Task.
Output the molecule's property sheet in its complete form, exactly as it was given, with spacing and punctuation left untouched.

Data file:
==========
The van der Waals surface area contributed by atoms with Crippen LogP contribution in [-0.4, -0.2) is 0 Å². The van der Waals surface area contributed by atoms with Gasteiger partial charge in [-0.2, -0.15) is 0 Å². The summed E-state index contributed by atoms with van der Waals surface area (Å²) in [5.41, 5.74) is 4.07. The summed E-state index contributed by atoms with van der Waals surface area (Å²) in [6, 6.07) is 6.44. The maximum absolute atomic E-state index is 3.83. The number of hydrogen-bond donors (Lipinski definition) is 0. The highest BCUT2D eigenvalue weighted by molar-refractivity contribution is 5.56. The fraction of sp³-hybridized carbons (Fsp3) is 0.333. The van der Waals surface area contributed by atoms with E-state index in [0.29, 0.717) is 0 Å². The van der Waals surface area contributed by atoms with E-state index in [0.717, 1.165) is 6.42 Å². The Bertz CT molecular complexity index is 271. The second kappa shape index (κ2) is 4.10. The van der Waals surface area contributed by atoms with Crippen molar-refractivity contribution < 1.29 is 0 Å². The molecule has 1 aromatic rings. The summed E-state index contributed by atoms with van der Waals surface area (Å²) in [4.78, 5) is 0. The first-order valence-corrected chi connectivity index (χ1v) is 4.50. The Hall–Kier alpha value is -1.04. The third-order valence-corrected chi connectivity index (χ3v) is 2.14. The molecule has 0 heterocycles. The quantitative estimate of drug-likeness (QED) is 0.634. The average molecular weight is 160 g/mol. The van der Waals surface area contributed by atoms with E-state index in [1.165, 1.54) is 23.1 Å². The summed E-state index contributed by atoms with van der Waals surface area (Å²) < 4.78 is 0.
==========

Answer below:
The van der Waals surface area contributed by atoms with Crippen LogP contribution in [-0.4, -0.2) is 0 Å². The van der Waals surface area contributed by atoms with Gasteiger partial charge in [-0.2, -0.15) is 0 Å². The summed E-state index contributed by atoms with van der Waals surface area (Å²) in [5.41, 5.74) is 4.07. The summed E-state index contributed by atoms with van der Waals surface area (Å²) in [6, 6.07) is 6.44. The maximum absolute atomic E-state index is 3.83. The number of hydrogen-bond donors (Lipinski definition) is 0. The highest BCUT2D eigenvalue weighted by molar-refractivity contribution is 5.56. The fraction of sp³-hybridized carbons (Fsp3) is 0.333. The van der Waals surface area contributed by atoms with E-state index in [0.29, 0.717) is 0 Å². The van der Waals surface area contributed by atoms with E-state index in [0.717, 1.165) is 6.42 Å². The Bertz CT molecular complexity index is 271. The second kappa shape index (κ2) is 4.10. The van der Waals surface area contributed by atoms with Crippen molar-refractivity contribution < 1.29 is 0 Å². The molecule has 1 aromatic rings. The summed E-state index contributed by atoms with van der Waals surface area (Å²) in [4.78, 5) is 0. The first-order valence-corrected chi connectivity index (χ1v) is 4.50. The Hall–Kier alpha value is -1.04. The third-order valence-corrected chi connectivity index (χ3v) is 2.14. The molecule has 0 heterocycles. The quantitative estimate of drug-likeness (QED) is 0.634. The average molecular weight is 160 g/mol. The van der Waals surface area contributed by atoms with E-state index in [1.165, 1.54) is 23.1 Å². The summed E-state index contributed by atoms with van der Waals surface area (Å²) < 4.78 is 0.